The Games' journey to Glasgow
We take a look at how the Commonwealth Games has evolved from humble beginnings.
The Commonwealth Games have evolved enormously since Hamilton, Canada in 1930. A variety of cities and nations have played host to the event, and all manner of star names have been born along the way.
It has changed immeasurably since those first days 84 years ago when the inaugural Games were run with just 11 nations and territories competing - made up of 400 athletes and 59 events in aquatics, athletics, boxing, lawn bowls, rowing, swimming and wrestling. There are 53 members of the Commonwealth of Nations but there are 71 nations and territories involved in all, including British overseas territories and Crown dependencies.
The Queen's Baton Relay
More than ever before, each and every nation feels included from the outset. Since the 2006 Games in Melbourne, the Queen's Baton has reached every single Commonwealth Games nation pre-Games.
Eight years ago, it was delivered to Her Majesty the Queen by former runner John Landy, the Australian who enjoyed a litany of middle-distance battles with Sir Roger Bannister but was pipped by Bannister to run the first sub-four-minute mile.
What records may be broken in Glasgow remains to be seen but there will be 17 sporting disciplines and 261 events in all, including a record 22 para-sport events.
How Glasgow was chosen
Glasgow won the bid to play host all the way back in 2007. The year before, three cities had put themselves forward: Glasgow, Abuja in Nigeria and Halifax in Canada. Halifax dropped out due to financial constraints which left a two-horse race, which Glasgow won by 47 votes to 24 from the Commonwealth stages.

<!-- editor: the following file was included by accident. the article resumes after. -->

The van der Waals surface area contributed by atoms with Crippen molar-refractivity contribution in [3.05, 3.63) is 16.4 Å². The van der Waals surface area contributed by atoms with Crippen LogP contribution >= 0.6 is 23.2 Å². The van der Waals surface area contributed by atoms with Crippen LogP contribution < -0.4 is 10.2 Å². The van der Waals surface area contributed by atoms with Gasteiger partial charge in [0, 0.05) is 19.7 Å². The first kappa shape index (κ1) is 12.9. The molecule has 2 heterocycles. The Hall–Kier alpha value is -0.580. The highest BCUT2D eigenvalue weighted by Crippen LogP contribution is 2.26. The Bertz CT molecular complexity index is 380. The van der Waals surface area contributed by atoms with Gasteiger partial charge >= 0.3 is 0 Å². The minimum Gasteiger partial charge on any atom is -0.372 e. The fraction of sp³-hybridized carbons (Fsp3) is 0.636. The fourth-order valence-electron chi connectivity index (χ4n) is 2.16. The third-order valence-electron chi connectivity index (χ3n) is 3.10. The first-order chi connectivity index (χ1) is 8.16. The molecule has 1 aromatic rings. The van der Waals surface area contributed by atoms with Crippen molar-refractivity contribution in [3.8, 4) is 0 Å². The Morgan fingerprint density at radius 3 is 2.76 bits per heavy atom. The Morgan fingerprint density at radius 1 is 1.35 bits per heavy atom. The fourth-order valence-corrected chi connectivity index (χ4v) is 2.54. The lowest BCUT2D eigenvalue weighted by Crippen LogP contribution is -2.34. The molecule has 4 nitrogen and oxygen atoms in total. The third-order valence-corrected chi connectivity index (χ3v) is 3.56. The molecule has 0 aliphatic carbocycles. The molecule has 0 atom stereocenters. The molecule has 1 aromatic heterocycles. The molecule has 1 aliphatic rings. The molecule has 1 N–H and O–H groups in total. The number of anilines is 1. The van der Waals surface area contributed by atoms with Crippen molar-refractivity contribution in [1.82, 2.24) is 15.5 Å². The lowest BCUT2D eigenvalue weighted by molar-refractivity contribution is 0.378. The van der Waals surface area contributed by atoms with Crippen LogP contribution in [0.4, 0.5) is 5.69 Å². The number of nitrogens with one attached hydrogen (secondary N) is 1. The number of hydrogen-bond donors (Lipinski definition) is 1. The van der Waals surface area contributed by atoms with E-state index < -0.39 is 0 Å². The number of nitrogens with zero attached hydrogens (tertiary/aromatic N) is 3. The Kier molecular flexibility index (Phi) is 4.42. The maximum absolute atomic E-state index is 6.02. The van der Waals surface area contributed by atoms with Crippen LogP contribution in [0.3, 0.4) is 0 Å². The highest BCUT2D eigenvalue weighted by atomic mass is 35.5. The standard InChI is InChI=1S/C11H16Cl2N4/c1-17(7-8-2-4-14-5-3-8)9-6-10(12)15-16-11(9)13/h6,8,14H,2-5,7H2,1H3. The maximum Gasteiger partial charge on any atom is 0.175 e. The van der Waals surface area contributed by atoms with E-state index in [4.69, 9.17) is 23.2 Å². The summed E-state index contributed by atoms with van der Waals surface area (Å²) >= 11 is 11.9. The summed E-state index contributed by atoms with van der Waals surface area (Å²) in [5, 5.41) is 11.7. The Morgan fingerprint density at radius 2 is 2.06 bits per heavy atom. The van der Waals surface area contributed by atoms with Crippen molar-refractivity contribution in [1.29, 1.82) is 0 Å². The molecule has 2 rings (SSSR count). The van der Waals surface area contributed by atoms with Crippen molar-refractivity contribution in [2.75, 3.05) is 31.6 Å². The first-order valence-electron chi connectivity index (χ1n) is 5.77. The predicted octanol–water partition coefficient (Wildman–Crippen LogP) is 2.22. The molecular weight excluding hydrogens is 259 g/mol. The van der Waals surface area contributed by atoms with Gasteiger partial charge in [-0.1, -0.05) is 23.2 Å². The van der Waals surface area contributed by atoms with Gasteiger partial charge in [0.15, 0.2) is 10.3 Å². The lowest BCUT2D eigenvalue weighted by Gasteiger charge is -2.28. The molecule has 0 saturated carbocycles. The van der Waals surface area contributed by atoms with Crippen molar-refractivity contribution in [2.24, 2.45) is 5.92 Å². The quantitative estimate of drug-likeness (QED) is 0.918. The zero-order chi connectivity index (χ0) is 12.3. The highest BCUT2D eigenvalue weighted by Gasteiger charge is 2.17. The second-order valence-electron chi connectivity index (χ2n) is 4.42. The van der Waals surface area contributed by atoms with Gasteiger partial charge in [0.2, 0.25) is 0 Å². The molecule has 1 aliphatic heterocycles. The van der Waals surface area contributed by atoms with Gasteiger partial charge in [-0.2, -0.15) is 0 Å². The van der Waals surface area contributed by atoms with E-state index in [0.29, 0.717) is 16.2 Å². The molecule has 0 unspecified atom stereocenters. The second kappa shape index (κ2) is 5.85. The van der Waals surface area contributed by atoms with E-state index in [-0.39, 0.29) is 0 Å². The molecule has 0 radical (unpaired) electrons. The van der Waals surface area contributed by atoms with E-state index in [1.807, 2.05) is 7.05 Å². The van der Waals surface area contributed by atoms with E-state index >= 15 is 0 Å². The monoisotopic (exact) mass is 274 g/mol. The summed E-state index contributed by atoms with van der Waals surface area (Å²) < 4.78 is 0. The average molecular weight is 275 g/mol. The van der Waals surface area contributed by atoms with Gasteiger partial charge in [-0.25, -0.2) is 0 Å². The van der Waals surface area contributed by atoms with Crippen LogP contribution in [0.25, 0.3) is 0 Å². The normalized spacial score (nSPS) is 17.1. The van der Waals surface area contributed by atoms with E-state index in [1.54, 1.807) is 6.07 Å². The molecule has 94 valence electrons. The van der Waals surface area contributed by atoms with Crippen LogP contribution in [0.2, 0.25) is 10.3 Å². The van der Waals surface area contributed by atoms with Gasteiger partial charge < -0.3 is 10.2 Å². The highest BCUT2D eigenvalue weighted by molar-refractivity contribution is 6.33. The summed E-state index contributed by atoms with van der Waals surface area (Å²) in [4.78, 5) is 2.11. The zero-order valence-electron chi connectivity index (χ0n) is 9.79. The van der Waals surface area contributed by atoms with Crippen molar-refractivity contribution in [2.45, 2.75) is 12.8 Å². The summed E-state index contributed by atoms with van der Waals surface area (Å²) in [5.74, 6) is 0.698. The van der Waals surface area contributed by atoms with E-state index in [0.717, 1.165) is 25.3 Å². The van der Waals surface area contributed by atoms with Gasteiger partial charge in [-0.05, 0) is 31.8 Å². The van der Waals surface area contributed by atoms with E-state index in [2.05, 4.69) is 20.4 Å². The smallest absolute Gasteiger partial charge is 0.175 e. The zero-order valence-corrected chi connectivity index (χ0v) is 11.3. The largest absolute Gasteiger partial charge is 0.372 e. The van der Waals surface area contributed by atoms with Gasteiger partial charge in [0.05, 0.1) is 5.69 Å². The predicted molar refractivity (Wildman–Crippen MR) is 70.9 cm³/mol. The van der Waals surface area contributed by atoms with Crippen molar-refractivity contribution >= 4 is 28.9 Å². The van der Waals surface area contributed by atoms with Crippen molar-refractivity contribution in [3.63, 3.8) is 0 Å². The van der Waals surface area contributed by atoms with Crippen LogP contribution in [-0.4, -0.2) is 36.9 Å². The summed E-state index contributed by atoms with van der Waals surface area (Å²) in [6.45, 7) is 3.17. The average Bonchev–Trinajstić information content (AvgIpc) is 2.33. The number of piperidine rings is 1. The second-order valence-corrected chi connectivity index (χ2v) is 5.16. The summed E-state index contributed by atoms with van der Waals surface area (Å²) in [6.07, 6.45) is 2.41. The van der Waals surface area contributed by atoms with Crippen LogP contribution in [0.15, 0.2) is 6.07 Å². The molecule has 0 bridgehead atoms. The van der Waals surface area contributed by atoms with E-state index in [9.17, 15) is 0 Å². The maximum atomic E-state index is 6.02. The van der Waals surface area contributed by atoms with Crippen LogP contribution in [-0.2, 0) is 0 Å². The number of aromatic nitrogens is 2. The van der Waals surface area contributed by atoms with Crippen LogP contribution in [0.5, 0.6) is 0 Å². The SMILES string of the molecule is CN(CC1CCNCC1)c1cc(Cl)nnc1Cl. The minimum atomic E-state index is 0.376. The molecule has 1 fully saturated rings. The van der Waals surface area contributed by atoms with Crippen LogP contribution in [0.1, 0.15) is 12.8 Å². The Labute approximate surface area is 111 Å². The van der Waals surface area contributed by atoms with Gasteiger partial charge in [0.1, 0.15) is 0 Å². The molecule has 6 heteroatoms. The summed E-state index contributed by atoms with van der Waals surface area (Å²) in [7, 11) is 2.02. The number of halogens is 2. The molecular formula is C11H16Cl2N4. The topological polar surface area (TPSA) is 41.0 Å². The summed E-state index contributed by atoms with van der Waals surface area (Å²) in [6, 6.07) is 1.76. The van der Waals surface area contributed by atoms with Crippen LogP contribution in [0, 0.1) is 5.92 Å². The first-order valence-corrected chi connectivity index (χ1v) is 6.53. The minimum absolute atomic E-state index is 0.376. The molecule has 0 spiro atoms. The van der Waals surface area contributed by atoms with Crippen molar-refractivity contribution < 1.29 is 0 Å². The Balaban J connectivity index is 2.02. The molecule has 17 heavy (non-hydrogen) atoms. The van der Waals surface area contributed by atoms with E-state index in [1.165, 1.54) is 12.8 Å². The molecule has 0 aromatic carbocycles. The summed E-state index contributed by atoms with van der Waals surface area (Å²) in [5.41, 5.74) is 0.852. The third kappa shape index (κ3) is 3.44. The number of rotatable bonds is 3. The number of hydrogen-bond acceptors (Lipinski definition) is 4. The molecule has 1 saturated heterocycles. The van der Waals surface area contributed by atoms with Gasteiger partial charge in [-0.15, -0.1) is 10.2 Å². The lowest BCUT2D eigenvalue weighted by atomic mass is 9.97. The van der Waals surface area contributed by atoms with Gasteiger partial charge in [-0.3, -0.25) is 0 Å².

In all, 4,500 athletes will be in action in Scotland for the Games, 15,000 volunteers will be in place and spectator numbers at the various venues are expected to be over the one million mark.
Over the years, a variety of star names have been born. The athletics sprint events have often taken centre stage and among the stand-out moments were Jamaican Don Quarrie's hat-trick of golds in the 100m from 1970 to 1978 not to mention the absolute dead heat in the 200m between Mike MacFarlane and Allan Wells, which meant the pair had to share gold in Brisbane in 1982.
There are those that have shone through longevity. Scottish bowler Willie Wood was the first man to appear at seven straight Games, a feat equalled by New Zealand shooter Greg Yelavich.
And then there are those that have gone on to greater things away from the sporting stage such as former Naura weightlifter Marcus Stephen, a seven-time gold medallist at Commonwealth level, who then became the Pacific Island nation's president in 2007.
And more recently elsewhere athletes have shone such as SSE Home Nation ambassador Sir Chris Hoy, with his tally of two golds and two bronzes in the Games, and fellow Scot David Wilkie in the pool, who bagged two golds and a silver at the 1974 Games, four years after his bronze in Edinburgh.
Who rises to the top in Glasgow this summer is another matter...